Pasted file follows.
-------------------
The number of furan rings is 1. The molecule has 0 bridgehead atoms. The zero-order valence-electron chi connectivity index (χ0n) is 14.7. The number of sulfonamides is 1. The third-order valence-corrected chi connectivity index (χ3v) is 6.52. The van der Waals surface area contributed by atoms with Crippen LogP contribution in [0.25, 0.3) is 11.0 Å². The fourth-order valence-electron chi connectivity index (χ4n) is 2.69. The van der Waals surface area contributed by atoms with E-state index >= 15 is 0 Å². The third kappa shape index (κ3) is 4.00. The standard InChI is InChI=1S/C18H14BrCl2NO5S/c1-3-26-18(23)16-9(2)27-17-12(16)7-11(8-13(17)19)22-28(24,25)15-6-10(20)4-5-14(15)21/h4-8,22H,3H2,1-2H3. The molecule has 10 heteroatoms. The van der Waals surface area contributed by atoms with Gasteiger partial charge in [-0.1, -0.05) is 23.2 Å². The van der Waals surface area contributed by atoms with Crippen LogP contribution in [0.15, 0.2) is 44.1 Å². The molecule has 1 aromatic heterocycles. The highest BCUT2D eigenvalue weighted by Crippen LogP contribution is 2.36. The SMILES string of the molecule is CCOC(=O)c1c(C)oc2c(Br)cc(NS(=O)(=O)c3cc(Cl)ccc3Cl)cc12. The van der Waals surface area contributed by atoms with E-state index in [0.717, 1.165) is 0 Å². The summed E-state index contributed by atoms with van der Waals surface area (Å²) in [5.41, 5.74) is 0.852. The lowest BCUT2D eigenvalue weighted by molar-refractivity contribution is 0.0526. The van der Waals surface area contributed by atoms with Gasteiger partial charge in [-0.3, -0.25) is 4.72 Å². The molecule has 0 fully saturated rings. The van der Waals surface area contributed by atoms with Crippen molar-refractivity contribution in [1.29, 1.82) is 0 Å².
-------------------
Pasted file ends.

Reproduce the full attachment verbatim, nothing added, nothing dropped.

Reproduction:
The number of furan rings is 1. The molecule has 0 bridgehead atoms. The zero-order valence-electron chi connectivity index (χ0n) is 14.7. The number of sulfonamides is 1. The third-order valence-corrected chi connectivity index (χ3v) is 6.52. The van der Waals surface area contributed by atoms with Crippen LogP contribution in [0.25, 0.3) is 11.0 Å². The fourth-order valence-electron chi connectivity index (χ4n) is 2.69. The van der Waals surface area contributed by atoms with E-state index >= 15 is 0 Å². The third kappa shape index (κ3) is 4.00. The standard InChI is InChI=1S/C18H14BrCl2NO5S/c1-3-26-18(23)16-9(2)27-17-12(16)7-11(8-13(17)19)22-28(24,25)15-6-10(20)4-5-14(15)21/h4-8,22H,3H2,1-2H3. The molecule has 10 heteroatoms. The van der Waals surface area contributed by atoms with Gasteiger partial charge in [-0.1, -0.05) is 23.2 Å². The van der Waals surface area contributed by atoms with Crippen LogP contribution in [0.15, 0.2) is 44.1 Å². The molecule has 1 aromatic heterocycles. The highest BCUT2D eigenvalue weighted by Crippen LogP contribution is 2.36. The SMILES string of the molecule is CCOC(=O)c1c(C)oc2c(Br)cc(NS(=O)(=O)c3cc(Cl)ccc3Cl)cc12. The van der Waals surface area contributed by atoms with E-state index in [0.717, 1.165) is 0 Å². The summed E-state index contributed by atoms with van der Waals surface area (Å²) in [5.41, 5.74) is 0.852. The lowest BCUT2D eigenvalue weighted by molar-refractivity contribution is 0.0526. The van der Waals surface area contributed by atoms with Gasteiger partial charge in [-0.3, -0.25) is 4.72 Å². The molecule has 0 fully saturated rings. The van der Waals surface area contributed by atoms with Crippen molar-refractivity contribution in [1.29, 1.82) is 0 Å².